Culture and Cognition
Culture and Cognition
Admits Fall term. Deadline for applications is December 15. Contact department for additional information and requirements.
Please use the following information when completing the application.
Code: 00159; Academic Program: Culture and Cognition; Certificate.
Director: Professor Shinobu Kitayama
Professors: Pheobe Ellsworth, Richard Ford, Susan Gelman, Allan Gibbard (Philosophy), Patricia Gurin, James Jackson, Shinobu Kitayama, Richard Nisbett, Gary Olson, Sheryl Olson, Daphna Oyserman (Psychology and Social Work), Coleen Seifert (Psychology), Marilyn Shatz, Jacqui Smith, Henry Wellman, and Frank Yates (Psychology)
Associate Research Scientist: Scott Atran
Affiliated Faculty at other Universities: Hazel Markus (Stanford University) and Dan Sperber (Graduate School of Social Sciences, Paris)
The program of study will provide:
- an in-depth perspective on theories of culture and ethnographic methods;
- an in-depth perspective on theories and method in an experimental area of psychology (i.e., social personality, cognitive, or developmental); and
- opportunities to develop analytic skills in the context of collaborative and interdisciplinary research projects.
Admission: Any student with a bachelor's degree who has been admitted or is currently enrolled in a doctoral program at the University of Michigan will be eligible to apply for a Graduate Certificate in Culture and Cognition. Applicants currently enrolled in a doctoral program will be asked to submit a transcript, two letters of recommendation, and a statement of purpose explaining their interest in the Program and their background in cultural psychology or psychological anthropology.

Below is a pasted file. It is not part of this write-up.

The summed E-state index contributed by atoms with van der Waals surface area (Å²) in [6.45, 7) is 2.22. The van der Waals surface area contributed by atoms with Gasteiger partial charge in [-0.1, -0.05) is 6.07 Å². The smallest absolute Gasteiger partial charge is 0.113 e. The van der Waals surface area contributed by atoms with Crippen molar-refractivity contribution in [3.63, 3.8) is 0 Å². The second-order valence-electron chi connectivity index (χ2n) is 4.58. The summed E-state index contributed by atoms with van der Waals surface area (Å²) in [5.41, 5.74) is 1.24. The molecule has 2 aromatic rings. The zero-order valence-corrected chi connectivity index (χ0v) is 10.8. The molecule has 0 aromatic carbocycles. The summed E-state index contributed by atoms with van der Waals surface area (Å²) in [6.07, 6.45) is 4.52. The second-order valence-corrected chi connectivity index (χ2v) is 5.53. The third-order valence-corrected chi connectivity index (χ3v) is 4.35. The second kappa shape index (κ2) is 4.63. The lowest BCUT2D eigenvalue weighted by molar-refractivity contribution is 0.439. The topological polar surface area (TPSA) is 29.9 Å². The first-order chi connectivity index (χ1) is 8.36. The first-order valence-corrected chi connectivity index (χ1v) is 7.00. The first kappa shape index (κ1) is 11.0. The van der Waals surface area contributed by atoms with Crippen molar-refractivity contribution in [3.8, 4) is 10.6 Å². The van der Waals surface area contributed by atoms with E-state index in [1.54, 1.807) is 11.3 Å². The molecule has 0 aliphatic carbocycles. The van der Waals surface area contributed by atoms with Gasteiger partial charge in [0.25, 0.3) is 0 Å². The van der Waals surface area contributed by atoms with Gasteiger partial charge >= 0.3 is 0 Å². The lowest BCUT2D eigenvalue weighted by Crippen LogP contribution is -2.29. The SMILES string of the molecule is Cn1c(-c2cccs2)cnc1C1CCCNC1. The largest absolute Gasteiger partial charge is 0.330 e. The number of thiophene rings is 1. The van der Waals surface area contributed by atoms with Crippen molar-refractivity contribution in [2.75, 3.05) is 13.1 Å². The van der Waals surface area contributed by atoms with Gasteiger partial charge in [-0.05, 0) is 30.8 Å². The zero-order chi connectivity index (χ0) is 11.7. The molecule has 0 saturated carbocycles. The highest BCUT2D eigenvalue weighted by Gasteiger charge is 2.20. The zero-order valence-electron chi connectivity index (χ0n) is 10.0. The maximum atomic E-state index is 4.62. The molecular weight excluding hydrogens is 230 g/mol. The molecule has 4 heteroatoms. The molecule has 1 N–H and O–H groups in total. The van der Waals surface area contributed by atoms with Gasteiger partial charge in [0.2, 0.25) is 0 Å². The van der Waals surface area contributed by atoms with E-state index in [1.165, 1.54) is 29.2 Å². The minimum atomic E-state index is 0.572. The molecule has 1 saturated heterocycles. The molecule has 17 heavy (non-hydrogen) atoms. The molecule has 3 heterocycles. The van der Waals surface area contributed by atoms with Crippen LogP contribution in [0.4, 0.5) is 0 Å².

Minimum Number of Credits Required: 18 - 19 credit hours.
Specific Course Requirements: Of the 18-19 credit hours in the Certificate Program, eight will be earned in the core colloquium and the remainder will be earned through two sequences of courses, which will vary depending on the home department of the student.
All nonanthropology students will take Anthropology 527, Traditions in Ethnology. This is a comprehensive survey of post-war theory in cultural anthropology.
Electives: Two or more electives (6 or more credits), to be chosen with the approval of the Graduate Committee. Electives will be distributed over the following content areas: one course in either linguistic or biological anthropology, a qualitative methods seminar, and an ethnological theory seminar either in symbolic, psychological, cognitive, or postmodern anthropology.
Students entering the Certificate Program during their first year of graduate study will be expected to complete coursework in their home discipline as well as elect Anthropology 760/Psychology 689. Students are encouraged to elect the nonhome department proseminar their second year in the program. The remaining electives will be taken the student's second and third year. Students entering the Certificate Program after having completed a year of graduate study will be expected to enroll in the nonhome department proseminar as well as Anthro 760/Psych 689 in their first year in the Program.
All nonpsychology students will take an area proseminar in psychology (e.g. Psych 632 in Social Psychology or Psych 759 in Developmental Psychology). Students will also take two electives, one of which must be a methods or laboratory course (e.g. Psych 786 in Social or Psych 659 in Developmental). Students are strongly encouraged to take at least one elective in the cognitive area. Electives may be taken concurrently with Anthro 760/Psych 689 and/or Psych 600.
In addition, students will be expected to demonstrate a proficiency in statistics. Students who cannot demonstrate proficiency in statistics should take a statistics course before taking any advanced courses in psychology.